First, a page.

Our recent study on enterprise readiness for AI pointed to much work ahead on the underlying analytics platform that could drive progress. But who are the stakeholders for the analytics platform, and how do they relate to each other? I caught up with Klaus Fabits, Sr Director, Pre-Sales Support, SAS North EMEA to understand his perspective on the subject.
The concept of an analytics platform has been around for a while. What’s different now?
I think there has been a step change in requirements for analytics, and in the complexity of problems and solutions. We now have huge amounts of data, including streaming data, and the volume is growing all the time as more IoT devices come online. At the same time, the time available to clean and analyse the data is shrinking. Answers are often required in real time, especially from streaming data. Platforms need to be able to support analytics in database, in stream and in memory, and the requirements for each are slightly different.
That sounds relatively straightforward.
Yes, but this description is the simplified version! As analytical problems become more complex, we will need to combine more data sources and analytics locations. As a result, analysts are looking more and more to machine learning and artificial intelligence solutions, and that has really changed the analytics platform from a “nice to have” to an essential.
We like to think of data scientists as being at the centre of the analytics universe. What do they need from platforms?
I think we can really define data scientists as practitioners in this context. They are the people responsible for writing code, manipulating data, developing models and finding patterns. They also have to be able to present their answers, often visually. Many data scientists are now crossing over from pure analytics, and are now subject-matter experts in a specific field of business too. They know what they can achieve – or rather, should be able to achieve – with the data, but they may well find themselves hampered by process inefficiencies. Old data or data kept in silos and not shared freely across the organisation, long lead times for data and so on – all these are problems that can be resolved with the right platform.
There is still much debate about the role of a chief digital officer or a chief data officer. Whatever you may call them, how do they exploit analytics platforms?
CDOs, also often called heads of data or analytics, sometimes innovation leads, are often the sponsors of projects requiring analytics. They may come from a data or business background, but increasingly have a good understanding of technology. They are likely to be accountable for the success of analytics projects, and are often budget holders. As the sponsors, they need to be able to look holistically across the project and across analytics requirements. Getting the right data, in the right format, doing the analytical work, and sharing the results with others are closely connected. Getting the right platform makes it much easier to see the big picture.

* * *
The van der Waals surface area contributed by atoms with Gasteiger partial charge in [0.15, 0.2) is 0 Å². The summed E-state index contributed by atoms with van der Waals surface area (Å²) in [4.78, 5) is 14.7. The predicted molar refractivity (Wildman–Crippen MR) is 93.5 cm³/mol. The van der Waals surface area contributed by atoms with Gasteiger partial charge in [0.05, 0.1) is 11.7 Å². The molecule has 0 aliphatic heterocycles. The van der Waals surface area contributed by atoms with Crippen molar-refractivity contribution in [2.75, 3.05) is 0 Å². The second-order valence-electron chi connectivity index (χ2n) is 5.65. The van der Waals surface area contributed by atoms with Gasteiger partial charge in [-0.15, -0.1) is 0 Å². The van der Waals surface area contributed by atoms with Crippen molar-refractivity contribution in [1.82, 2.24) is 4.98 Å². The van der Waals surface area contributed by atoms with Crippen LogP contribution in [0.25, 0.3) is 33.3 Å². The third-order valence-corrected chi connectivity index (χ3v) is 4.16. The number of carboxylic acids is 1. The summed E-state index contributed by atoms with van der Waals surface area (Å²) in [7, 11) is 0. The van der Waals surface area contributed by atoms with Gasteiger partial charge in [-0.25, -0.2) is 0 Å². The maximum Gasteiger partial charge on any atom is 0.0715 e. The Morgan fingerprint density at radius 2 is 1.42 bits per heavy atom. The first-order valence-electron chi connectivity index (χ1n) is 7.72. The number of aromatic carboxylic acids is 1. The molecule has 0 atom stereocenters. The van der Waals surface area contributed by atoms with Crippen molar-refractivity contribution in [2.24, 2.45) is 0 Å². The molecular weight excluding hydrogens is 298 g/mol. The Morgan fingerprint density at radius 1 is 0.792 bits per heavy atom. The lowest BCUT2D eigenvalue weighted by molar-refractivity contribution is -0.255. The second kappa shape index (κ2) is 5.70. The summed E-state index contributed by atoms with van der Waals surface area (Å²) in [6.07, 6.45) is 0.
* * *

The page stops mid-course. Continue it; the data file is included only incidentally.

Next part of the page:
This of course means the platform needs to fit into the overall enterprise IT systems. What do IT decision makers need?
The IT decision makers are those who provide the software and hardware infrastructure that enables individuals and groups to get things done and deliver for the organisation. They are, if you like, the "enablers" of analytics infrastructure, including platforms. They need good guidance and use cases for the analytics economy, and for new areas like AI, to justify expenditures and to identify how the organisation can get the best value for any investment.
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Ultimately, AI will be about business impact. When you meet senior leaders – those from the C-suite – what are they looking for?
The C-suite and influencers focus on the whole enterprise. They want to make sure that innovations work for the organisation and support its future financial growth, and they want a way to connect across the company . They are reliant on directors to drive initiatives and bring forward suitable technology, however. The bottom line is that they want something that will work and deliver business benefits.
It sounds like platforms are maybe the best way to manage the increasing complexity in the analytics world.
They certainly provide one answer to that question. However, I think they are more important than that. Platforms are rapidly becoming essential as the only way to be able to ensure governance of both data and analytics, and coordinate work across the organisation, at whatever level. That is the real reason why I believe that we are seeing change, and that a platform is now becoming an essential.